Dr. Dustin PortelaLike imagine a sixty year old accountant gets that fortune like, what's he gonna do with that like that. Fortune Cookie was meant for me. Like I don't know if my Dad was like in the kitchen like stuffing a fortune Cookie watching me come or something.
Jodi KatzYeah. It's it feels planted. It's so specific. I love that. I love that you took the time to look at it. It's almost like a stop and smell the roses moment, right. You could have just moved, you know. Thrown it out and not have paid attention? Right you. It would be like sliding door runners this movie with Gwyneth Paltrow years ago. And artist, did you ever see this movie? Wow.
Dr. Dustin PortelaI don't think I have.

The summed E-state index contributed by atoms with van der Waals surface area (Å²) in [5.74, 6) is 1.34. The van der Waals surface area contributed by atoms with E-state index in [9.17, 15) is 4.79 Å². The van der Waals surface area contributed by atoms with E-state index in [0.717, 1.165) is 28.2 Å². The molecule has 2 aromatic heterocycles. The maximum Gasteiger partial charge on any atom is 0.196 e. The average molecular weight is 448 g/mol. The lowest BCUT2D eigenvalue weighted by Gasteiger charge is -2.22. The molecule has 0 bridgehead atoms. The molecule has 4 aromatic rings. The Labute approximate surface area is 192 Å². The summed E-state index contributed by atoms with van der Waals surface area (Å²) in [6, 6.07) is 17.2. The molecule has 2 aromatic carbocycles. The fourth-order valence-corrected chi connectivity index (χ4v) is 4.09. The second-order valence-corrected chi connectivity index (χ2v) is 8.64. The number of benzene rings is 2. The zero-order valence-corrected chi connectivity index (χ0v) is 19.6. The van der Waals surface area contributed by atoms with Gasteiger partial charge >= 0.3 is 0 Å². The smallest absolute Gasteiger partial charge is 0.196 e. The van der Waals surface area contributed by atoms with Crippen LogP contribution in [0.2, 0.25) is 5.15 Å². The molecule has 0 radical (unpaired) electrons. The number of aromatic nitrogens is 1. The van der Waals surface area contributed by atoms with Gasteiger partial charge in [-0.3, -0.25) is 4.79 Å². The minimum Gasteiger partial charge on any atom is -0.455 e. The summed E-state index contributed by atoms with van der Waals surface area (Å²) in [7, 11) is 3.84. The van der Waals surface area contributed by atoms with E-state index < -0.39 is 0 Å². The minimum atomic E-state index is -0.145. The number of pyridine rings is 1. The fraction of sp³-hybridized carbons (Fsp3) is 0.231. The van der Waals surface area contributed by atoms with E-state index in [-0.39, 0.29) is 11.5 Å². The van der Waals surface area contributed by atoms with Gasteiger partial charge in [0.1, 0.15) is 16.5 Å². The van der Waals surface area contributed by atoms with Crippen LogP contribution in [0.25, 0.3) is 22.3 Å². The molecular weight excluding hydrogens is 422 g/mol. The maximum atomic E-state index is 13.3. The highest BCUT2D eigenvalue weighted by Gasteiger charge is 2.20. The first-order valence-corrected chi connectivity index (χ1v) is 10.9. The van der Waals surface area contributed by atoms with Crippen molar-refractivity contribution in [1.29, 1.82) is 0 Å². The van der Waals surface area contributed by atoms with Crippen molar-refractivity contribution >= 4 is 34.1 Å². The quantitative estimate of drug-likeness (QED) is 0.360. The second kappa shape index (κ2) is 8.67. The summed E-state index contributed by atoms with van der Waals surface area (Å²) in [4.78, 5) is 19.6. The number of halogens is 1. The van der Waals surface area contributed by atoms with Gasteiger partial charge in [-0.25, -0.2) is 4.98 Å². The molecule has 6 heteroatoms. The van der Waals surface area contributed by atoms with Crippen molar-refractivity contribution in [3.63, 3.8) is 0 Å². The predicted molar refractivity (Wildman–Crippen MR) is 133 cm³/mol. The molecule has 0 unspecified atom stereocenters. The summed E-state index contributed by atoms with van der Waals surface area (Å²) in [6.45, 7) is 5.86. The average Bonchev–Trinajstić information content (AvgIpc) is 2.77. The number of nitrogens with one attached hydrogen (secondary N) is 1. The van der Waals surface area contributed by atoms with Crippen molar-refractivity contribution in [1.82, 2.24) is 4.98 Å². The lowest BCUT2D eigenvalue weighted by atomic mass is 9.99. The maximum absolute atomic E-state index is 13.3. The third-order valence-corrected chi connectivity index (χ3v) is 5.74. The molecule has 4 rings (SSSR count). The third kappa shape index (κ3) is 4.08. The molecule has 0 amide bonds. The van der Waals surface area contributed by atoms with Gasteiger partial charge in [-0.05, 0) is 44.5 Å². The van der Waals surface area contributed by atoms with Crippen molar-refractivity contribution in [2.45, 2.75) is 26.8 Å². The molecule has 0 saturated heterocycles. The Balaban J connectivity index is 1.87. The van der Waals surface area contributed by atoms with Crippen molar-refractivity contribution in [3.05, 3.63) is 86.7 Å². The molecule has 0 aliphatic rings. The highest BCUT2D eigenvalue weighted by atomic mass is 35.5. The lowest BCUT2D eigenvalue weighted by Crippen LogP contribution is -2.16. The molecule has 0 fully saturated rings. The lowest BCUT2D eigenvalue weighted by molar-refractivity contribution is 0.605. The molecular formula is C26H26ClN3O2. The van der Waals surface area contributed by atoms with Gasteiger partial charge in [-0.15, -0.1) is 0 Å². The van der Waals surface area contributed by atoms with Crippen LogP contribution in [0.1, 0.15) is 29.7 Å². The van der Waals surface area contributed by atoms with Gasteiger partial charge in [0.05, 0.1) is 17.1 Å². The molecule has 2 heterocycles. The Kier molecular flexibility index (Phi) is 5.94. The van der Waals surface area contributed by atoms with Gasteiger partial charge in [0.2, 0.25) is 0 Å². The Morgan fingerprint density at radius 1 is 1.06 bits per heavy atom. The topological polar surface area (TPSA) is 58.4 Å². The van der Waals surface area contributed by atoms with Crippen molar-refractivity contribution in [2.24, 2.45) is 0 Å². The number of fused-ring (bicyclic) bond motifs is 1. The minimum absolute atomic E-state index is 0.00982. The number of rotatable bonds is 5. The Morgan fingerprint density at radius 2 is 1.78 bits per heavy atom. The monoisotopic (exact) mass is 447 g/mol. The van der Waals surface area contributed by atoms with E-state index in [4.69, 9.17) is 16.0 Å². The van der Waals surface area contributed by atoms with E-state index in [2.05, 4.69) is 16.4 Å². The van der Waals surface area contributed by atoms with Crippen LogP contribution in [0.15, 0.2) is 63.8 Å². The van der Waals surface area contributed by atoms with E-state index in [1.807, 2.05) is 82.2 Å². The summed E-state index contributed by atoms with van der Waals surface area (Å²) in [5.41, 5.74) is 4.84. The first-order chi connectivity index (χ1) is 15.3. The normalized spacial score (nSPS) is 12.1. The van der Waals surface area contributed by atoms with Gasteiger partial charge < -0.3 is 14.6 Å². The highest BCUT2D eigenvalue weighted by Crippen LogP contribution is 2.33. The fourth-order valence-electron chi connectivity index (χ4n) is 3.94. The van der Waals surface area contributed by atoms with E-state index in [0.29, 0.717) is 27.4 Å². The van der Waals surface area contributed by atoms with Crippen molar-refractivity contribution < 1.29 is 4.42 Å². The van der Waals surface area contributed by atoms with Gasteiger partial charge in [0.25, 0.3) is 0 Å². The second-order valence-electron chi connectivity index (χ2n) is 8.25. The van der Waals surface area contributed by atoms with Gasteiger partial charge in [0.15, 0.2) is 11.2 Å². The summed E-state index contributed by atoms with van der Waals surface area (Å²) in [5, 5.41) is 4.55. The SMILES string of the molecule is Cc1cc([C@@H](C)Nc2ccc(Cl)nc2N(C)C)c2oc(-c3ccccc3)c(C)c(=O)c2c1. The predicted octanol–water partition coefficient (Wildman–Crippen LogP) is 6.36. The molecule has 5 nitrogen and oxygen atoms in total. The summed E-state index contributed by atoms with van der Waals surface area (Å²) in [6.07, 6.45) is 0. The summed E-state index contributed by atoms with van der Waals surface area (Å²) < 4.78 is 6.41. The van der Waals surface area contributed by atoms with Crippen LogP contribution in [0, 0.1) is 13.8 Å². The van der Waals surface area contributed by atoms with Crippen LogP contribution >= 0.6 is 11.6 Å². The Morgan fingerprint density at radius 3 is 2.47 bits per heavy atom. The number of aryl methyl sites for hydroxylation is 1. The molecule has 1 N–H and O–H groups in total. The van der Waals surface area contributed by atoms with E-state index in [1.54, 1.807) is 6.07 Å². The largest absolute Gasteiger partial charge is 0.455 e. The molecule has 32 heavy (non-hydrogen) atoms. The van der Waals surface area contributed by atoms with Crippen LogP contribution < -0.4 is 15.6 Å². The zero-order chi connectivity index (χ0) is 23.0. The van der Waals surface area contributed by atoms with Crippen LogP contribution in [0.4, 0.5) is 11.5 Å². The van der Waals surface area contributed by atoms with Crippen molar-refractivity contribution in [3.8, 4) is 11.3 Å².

Jodi KatzAh. So it's like she gets is on the subway. Her life is a certain way. If she misses the subway, it's a completely different life and they show you both worlds. Ah. So yeah. You had your own sliding doors moment with this fortune. Yeah. Right. Okay. So you talked about. I love this. You had a conversation with your future self. About what kind of lifestyle you wanted? That's very forward, thinking. I don't think a lot of you know. People who are ambitious in their career early on are really thinking about the impacts of their decisions. You know, two decades later, it's meaningful to me that you were thinking in that way and having these conversations internally, it's something I think about all the time I wrote this book, you can see here facing the seduction of success, which is really about this. It's like, I want something for my career. My ambition, but I also want something from my personal life and my family life. And sometimes there's a, you know, a huge tension, right. One going super fast. But it impacts the other train greatly. So you know, I've seen your family on social. Tell me what you're like. Kind of like influencer. Philosophy is now right that your an influencer and dermatologist and both take up a lot of time. What is this bounce look like? And how did you manage the seduction of creating so much success for yourself?